Only play what you hear. If you don’t hear anything, don’t play anything.
-Chick Corea
Last edited by food1010 at May 30, 2010,
#7
that riff is all powerchords. sorry i left that out. i only use a, g, and c there but the rest of the song has the f# in it. actually a variation of that riff with f#, e , and b might be used also. again powerchords.
Quote:
Originally Posted by ChemicalFire
You're plugging an interface into an interface...


Interfaception


Pls tell me what is Interfaception. and how to solve.


#8
any help at all here....?
Quote:
Originally Posted by ChemicalFire
You're plugging an interface into an interface...


Interfaception


Pls tell me what is Interfaception. and how to solve.


#9
Quote by Slapp62
any help at all here....?


what help do you need?
Anfangen ist leicht, Beharren eine Kunst.
#10
what minor scale can i use in my song
Quote:
Originally Posted by ChemicalFire
You're plugging an interface into an interface...


Interfaception


Pls tell me what is Interfaception. and how to solve.


#11
Quote by Slapp62
what minor scale can i use in my song


...none. you're in a major key. you use the major scale. you can try playing a minor scale over it, but it'll sound A) very bluesy, or B) not good at all.

general rule: if you're in G major, you play the G major scale, adding accidentals along the way.
Anfangen ist leicht, Beharren eine Kunst.
#12
ok thanks..
Quote:
Originally Posted by ChemicalFire
You're plugging an interface into an interface...


Interfaception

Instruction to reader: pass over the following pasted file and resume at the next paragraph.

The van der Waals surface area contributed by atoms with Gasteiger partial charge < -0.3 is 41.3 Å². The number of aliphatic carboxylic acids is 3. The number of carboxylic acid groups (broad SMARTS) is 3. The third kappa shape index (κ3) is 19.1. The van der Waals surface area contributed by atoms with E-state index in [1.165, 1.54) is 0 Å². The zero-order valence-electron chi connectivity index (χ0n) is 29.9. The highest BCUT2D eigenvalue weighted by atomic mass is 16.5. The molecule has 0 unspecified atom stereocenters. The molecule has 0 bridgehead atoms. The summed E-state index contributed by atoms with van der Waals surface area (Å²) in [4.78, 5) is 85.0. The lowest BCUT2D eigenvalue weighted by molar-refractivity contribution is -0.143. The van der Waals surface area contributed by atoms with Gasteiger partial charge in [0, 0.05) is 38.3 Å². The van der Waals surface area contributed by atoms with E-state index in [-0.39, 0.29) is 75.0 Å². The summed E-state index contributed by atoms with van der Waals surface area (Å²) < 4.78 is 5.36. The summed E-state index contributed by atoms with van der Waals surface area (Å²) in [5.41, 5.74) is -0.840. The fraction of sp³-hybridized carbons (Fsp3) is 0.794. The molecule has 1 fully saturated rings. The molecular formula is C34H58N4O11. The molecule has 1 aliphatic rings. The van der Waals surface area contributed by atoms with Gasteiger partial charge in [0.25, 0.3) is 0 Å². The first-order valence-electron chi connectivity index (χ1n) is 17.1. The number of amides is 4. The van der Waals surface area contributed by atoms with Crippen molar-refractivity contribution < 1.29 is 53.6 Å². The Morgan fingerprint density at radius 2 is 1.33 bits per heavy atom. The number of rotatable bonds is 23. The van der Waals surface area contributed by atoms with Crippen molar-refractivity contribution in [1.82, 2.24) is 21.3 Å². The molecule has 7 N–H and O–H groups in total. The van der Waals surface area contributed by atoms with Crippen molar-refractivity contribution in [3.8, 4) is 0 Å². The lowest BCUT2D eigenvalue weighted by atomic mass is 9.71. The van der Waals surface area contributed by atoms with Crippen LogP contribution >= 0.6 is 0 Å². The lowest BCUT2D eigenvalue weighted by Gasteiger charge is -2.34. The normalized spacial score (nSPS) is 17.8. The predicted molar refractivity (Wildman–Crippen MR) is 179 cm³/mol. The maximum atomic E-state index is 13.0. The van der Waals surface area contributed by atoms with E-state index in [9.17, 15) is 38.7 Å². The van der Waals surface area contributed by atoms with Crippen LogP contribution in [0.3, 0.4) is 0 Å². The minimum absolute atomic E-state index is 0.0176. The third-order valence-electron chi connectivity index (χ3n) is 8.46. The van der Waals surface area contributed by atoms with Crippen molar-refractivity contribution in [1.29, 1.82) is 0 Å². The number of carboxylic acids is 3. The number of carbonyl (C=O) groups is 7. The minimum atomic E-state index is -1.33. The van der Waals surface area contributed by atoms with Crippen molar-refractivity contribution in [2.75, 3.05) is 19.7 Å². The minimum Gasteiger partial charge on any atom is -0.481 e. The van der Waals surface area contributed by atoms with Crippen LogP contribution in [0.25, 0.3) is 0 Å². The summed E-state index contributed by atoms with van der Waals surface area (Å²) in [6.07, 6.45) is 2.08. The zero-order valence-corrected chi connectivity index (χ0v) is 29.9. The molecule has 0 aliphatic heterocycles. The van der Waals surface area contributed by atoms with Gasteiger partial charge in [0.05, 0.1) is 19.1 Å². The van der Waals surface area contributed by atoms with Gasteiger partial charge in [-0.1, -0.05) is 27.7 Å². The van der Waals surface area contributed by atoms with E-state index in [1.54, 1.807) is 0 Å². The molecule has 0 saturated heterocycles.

Pls tell me what is Interfaception. and how to solve.


#13
But if let's say I was writing a song in a minor scale can I then switch to a harmonic or melodic minor scale
Quote:
Originally Posted by ChemicalFire
You're plugging an interface into an interface...


Interfaception


Pls tell me what is Interfaception. and how to solve.


#14
If you are in a Minor Key or Scale, you use Harmonic Minor over the V7 chord. So, if you play something like (and it's a good idea to show your stuff charted like this):

||: Em | D | C | B7 :||

You would use E Natural Minor for Em, D, and C, then use E Harmonic Minor for B7. Try it, you'll hear it.

The Harmonic Minor scale is use to give us a V-Im harmonically. It's not really got a lot of "melody" in it. So, you use it when you hit, or want to imply, the tension of a V7 chord.
#15
Quote by MikeDodge
If you are in a Minor Key or Scale, you use Harmonic Minor over the V7 chord. So, if you play something like (and it's a good idea to show your stuff charted like this):

||: Em | D | C | B7 :||

You would use E Natural Minor for Em, D, and C, then use E Harmonic Minor for B7. Try it, you'll hear it.

The Harmonic Minor scale is use to give us a V-Im harmonically. It's not really got a lot of "melody" in it. So, you use it when you hit, or want to imply, the tension of a V7 chord.
You can use the harmonic minor scale in places other than the V. Hell, you can play it over any chord that doesn't have the 7 in it (i iio iv bVI) without any immediate discordance.

So TS, just experiment with different things and you'll find out what sounds good to you and what doesn't.
Only play what you hear. If you don’t hear anything, don’t play anything.
-Chick Corea